[UPDATE 2/11: Evan Osnos of the New Yorker offers a very thoughtful reply to some of the points made in this post. Highly recommended.]
Election eve, many years ago, I was watching the evening news with a couple of friends when David Broder, the erstwhile columnist for the Washington Post, appeared on the television screen to talk about who would win California’s electoral votes. I’ll never forget the first words out of his mouth:
“I’ve been talking to the voters of California.”
“All 36 million of them?” One of my friends asked, with a laugh, as Broder then proceeded to detail his earnest and, in my opinion, meaningless, conclusions.
Now, I realize that it is the job of the columnist and blogger to generalize – or over-generalize – based upon a small data set. But, as Broder’s ridiculous claim to have canvassed California’s voters suggests, this can be taken too far, and at risk of obscuring the important, more difficult questions that should be asked.
Exhibit #1: the growing wave of columns/blogs from China-experienced writers, asking: “Could Egypt’s/Tunisia’s unrest happen in China?” Now, I tend to think that’s the wrong question to be asking – and I’ll get to the right one in a moment – but first let’s take a look at the kind of high-level nonsense that’s being marshaled in blogs and columns to suggest that such an event is impossible in China. I quote these passages directly from recent blogs, all by writers whom I admire, a couple of whom are friends, and one even an occasional (and much favored) colleague (because that’s what friends are for):
- “Older Chinese are usually quick to point out that the relative calm of present-day China is far preferable to the tumultuous violence of past eras. Nor do younger strivers necessarily want to rock the boat …” [UPDATE 2/11: this item was originally bylined 'Christina Larson;' her name has since been removed from it, and the entire item moved to David Rothkopf's FP blog. The current link is to the latter.]
- “Most Chinese, as we’ve said here many times, have little to no interest in democratic reforms … [T]oday’s Chinese have little appetite for chaos.”
- “But, at the obvious risk of oversimplification, the lives of average Chinese citizens continue to improve fast enough that they see no reason to upturn the system.”
Really, people? Really?
I’ve long argued that the phrase “average Chinese citizen” should be banned from the pages of any publication that wants to be viewed as a place where serious journalism takes place. But nevermind that – the problem with these kinds of answers/columns are that they require the reader to believe that the author’s social and work circle provides him/her with a reasonable sample of Chinese opinion to make such over-arching claims about Chinese society. But just as David Broder was never capable of personally accumulating enough interviews to claim that he’d been talking to “the voters of California,” I’ve yet to meet a China blogger/journo with enough friends to say something like “the average Chinese person is just too content to support an uprising at the moment.” There’s always a demographic counter-example, or, more damaging, a personal one. Like me: I happen to hang around with some fairly content Chinese people who – given the right circumstances – might just support an uprising. I certainly can’t rule it out. Whose “average Chinese citizen” is more representative?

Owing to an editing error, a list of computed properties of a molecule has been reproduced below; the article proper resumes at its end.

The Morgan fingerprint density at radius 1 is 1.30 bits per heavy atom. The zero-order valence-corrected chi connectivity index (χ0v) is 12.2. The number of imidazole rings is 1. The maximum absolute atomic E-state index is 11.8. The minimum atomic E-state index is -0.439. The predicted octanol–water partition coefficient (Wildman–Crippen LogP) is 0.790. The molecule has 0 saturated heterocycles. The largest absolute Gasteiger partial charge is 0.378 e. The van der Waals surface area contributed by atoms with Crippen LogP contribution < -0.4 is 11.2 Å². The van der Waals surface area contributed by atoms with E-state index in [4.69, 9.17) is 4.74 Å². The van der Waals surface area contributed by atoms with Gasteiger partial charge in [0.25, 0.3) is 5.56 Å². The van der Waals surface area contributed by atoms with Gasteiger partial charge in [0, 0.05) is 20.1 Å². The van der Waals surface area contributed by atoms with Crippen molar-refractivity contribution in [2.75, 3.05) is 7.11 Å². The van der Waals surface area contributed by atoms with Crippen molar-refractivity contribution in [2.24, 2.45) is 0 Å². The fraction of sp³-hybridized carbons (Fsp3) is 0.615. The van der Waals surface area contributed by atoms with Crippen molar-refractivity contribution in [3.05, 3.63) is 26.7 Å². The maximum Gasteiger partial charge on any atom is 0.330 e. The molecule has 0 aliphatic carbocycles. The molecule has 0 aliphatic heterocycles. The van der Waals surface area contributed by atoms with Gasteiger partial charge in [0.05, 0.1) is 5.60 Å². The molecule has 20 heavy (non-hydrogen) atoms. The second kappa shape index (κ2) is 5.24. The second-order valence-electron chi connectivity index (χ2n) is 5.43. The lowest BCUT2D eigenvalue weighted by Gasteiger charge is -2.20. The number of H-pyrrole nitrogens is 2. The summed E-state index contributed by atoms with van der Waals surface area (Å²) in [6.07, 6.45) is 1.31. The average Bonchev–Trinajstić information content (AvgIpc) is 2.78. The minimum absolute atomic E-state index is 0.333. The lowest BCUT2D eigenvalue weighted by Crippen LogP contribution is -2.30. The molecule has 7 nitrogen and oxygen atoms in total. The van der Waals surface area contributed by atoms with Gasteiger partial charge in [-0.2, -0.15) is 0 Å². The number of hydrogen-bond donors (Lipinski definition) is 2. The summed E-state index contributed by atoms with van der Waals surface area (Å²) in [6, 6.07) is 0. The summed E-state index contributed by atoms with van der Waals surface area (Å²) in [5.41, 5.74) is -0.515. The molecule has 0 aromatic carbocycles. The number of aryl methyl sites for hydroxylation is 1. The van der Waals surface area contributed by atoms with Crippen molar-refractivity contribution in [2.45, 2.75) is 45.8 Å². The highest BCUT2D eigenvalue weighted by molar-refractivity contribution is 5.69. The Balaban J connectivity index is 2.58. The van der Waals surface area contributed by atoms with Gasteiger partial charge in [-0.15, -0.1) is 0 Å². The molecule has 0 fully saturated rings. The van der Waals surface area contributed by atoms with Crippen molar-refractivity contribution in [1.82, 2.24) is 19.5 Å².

So, then, what’s the right question to ask?
On Saturday, I was in an airport, when I struck up a conversation with someone I’ll characterize as an “average Chinese citizen.” We started talking about Egypt, and in the course of the conversation, he asked me – with a wry glint in his eye – “what are the chances that the US could experience an Egypt-style uprising?” Being a modern man, I promptly tweeted this question to my followers. My only response came from Virgina Postrel:
And what did you say about an Egypt-style uprising in the US? That we just had one & called it an election?
It’s an interesting point that I think is relevant, and overlooked, in any discussion about Egypt and China: uprisings are what happens when people don’t have any other means of venting their dissatisfaction and anger. Now, I’m quite aware that uprisings sometimes happen in countries where there are elections, and I’m also aware that non-democratic societies have their own, sometimes effective, venting mechanisms. But I’m not going to argue that point. Instead, I’m going to suggest that instead of journalists/columnists/bloggers opining on whether the “average Chinese citizen” has an appetite for chaos and revolution, it might be better – if not more empirical – to step back and ask whether China has sufficient, robust institutions whereby average Chinese citizens can vent their frustrations, anger, and grievances. And I’m merely talking about the same kinds of grievances that might exist in a Democratic country: taxes, schools, roads, eminent domain. Feel free to take it further to, say, human rights. However you want to extend it, I think the answer – rigorously reported – might offer a more reasonable and empirical answer to whether or not China is at risk of an Egypt-style uprising.
It’s certainly a question that’s on the mind of China’s leaders, as suggested by Premier Wen Jiabao’s recent, well-publicized visit to the national petition bureau in Beijing which, as David Barboza of the New York Times put it, serves as “a lightning rod for anger about official corruption, illegal land seizures, labor disputes and complaints of all sort …” Barboza’s article aside, I know for honest to goodness fact that Wen’s visit produced quite a bit of on and off-record eye-rolling amongst China’s foreign correspondents. Perhaps, in light of recent events in Egypt, it’s worth a second look.